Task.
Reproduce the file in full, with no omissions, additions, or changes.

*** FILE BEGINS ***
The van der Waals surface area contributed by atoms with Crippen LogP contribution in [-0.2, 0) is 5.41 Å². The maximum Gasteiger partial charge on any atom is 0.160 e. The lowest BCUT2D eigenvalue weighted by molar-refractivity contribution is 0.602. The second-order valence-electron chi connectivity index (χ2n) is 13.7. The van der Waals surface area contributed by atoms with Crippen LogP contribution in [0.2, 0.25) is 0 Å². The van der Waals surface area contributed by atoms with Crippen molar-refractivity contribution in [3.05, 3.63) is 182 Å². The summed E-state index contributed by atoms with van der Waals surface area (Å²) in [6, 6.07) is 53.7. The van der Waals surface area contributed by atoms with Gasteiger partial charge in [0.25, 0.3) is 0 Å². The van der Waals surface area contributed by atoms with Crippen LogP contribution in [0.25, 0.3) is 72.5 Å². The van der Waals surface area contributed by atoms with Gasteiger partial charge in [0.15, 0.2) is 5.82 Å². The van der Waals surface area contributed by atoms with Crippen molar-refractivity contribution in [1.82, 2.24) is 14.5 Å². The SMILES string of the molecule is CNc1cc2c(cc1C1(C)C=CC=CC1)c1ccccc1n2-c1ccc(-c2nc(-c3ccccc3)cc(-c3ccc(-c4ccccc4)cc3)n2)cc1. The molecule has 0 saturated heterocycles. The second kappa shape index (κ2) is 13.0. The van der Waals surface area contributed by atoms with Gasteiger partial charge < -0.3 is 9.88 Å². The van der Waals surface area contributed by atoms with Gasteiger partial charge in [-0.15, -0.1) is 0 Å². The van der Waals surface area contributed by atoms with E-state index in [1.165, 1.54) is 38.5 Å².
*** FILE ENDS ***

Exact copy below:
The van der Waals surface area contributed by atoms with Crippen LogP contribution in [-0.2, 0) is 5.41 Å². The maximum Gasteiger partial charge on any atom is 0.160 e. The lowest BCUT2D eigenvalue weighted by molar-refractivity contribution is 0.602. The second-order valence-electron chi connectivity index (χ2n) is 13.7. The van der Waals surface area contributed by atoms with Crippen LogP contribution in [0.2, 0.25) is 0 Å². The van der Waals surface area contributed by atoms with Crippen molar-refractivity contribution in [3.05, 3.63) is 182 Å². The summed E-state index contributed by atoms with van der Waals surface area (Å²) in [6, 6.07) is 53.7. The van der Waals surface area contributed by atoms with Gasteiger partial charge in [0.25, 0.3) is 0 Å². The van der Waals surface area contributed by atoms with Crippen LogP contribution in [0.25, 0.3) is 72.5 Å². The van der Waals surface area contributed by atoms with Gasteiger partial charge in [0.15, 0.2) is 5.82 Å². The van der Waals surface area contributed by atoms with Crippen molar-refractivity contribution in [1.82, 2.24) is 14.5 Å². The SMILES string of the molecule is CNc1cc2c(cc1C1(C)C=CC=CC1)c1ccccc1n2-c1ccc(-c2nc(-c3ccccc3)cc(-c3ccc(-c4ccccc4)cc3)n2)cc1. The molecule has 0 saturated heterocycles. The second kappa shape index (κ2) is 13.0. The van der Waals surface area contributed by atoms with Gasteiger partial charge < -0.3 is 9.88 Å². The van der Waals surface area contributed by atoms with Gasteiger partial charge in [-0.15, -0.1) is 0 Å². The van der Waals surface area contributed by atoms with E-state index in [1.165, 1.54) is 38.5 Å².